While archaeology studies people and cultures of the past, much of what we do can be valuable to a number of other disciplines. The Fiske Center recently worked with Dr. Rob Stevenson of the UMass Boston Biology Department on his research into vole species on Muskeget Island, off the coast of Nantucket. In reading up in the island Dr Stevenson found that Wetherbee et al (1972) had shown that the island was moving and changing shape. Dr. Stevenson confirmed this looking at historic maps and photographs. Since this something that archaeologists frequently deal with, Dr. Stevenson asked the Fiske Center to help him quantify the changing shape and position of Muskeget Island through Geographic Information System (GIS).
Even though we often think of it as static, both human and physical geography are constantly changing. In this case, Muskeget Island has shifted 2.3 miles to the east and has lost almost 2/3 of its area over the past 240 years. The below images created by the Fiske Center Digital Archaeology Lab show how the island has changed in shape and position since 1776:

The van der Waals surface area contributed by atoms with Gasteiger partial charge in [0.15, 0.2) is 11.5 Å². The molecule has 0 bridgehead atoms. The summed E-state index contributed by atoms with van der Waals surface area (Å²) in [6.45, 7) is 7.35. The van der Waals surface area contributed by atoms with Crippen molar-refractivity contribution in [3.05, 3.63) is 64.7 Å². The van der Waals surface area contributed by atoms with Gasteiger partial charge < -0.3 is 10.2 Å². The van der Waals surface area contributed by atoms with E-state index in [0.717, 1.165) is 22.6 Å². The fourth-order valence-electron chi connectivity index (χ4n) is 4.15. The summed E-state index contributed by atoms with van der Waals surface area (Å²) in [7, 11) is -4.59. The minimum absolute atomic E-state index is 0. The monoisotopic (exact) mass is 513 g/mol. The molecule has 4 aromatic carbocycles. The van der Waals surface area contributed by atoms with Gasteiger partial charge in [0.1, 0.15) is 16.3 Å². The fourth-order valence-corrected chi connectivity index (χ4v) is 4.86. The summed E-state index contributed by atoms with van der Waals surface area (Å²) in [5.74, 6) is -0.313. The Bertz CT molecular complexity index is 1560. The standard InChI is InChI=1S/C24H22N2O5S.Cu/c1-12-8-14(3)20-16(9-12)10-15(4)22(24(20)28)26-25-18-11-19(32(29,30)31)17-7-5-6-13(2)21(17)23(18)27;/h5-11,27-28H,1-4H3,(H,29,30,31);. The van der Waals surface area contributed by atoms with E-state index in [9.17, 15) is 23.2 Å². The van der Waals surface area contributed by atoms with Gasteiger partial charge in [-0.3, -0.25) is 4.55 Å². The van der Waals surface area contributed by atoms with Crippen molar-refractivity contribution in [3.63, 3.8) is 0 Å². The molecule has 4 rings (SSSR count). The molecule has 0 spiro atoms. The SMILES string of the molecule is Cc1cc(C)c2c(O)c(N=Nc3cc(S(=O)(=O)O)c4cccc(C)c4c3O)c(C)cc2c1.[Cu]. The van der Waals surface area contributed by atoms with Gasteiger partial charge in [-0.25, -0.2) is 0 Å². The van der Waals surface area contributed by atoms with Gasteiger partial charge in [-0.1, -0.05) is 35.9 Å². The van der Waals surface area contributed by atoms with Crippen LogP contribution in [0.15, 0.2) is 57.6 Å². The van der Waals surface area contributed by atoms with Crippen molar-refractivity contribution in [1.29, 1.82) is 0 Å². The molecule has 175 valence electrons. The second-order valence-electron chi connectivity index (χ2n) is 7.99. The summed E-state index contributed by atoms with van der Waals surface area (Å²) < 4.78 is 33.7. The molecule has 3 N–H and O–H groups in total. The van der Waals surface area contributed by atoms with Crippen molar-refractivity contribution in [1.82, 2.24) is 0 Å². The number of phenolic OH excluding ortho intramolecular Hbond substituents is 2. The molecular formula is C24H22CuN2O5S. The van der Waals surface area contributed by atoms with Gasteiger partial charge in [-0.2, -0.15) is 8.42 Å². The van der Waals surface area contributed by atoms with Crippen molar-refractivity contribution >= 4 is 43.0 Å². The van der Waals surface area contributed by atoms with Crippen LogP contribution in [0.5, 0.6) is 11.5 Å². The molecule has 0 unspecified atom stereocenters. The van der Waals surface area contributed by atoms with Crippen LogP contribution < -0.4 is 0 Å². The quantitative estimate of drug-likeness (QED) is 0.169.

The Fiske Center was able to understand the changing nature of Muskeget through historic maps. Starting in 1776, maps of Muskeget and its location off the coast of Nantucket were quite accurate as it was located on a major shipping lane. Maps from 5 different years were traced into GIS and georeferenced based on the larger island of Nantucket. By digitizing the historic maps and locating them in space through GIS, it allows us to not only display how the island has shifted, but also understand the rate of movement and area loss over time.
Through the use of historic maps and GIS, this project allowed Dr. Stevenson to get a better understanding of the dynamic environment of Muskeget and how this may have affected the species that live there. More broadly, this sort of project has a great deal of potential both for archaeology and other disciplines. Utilizing newer technologies like GIS to analyze historic maps can help us to get a new understanding of how the space of environments, geographic features and human settlements change over time.
Wetherbee, David K., Raymond P. Coppinger, and Richard E. Walsh.1972. Time lapse ecology, Muskeget Island, Nantucket, Massachusetts. MSS Educational Publishing Co., Inc. New York 173 pp.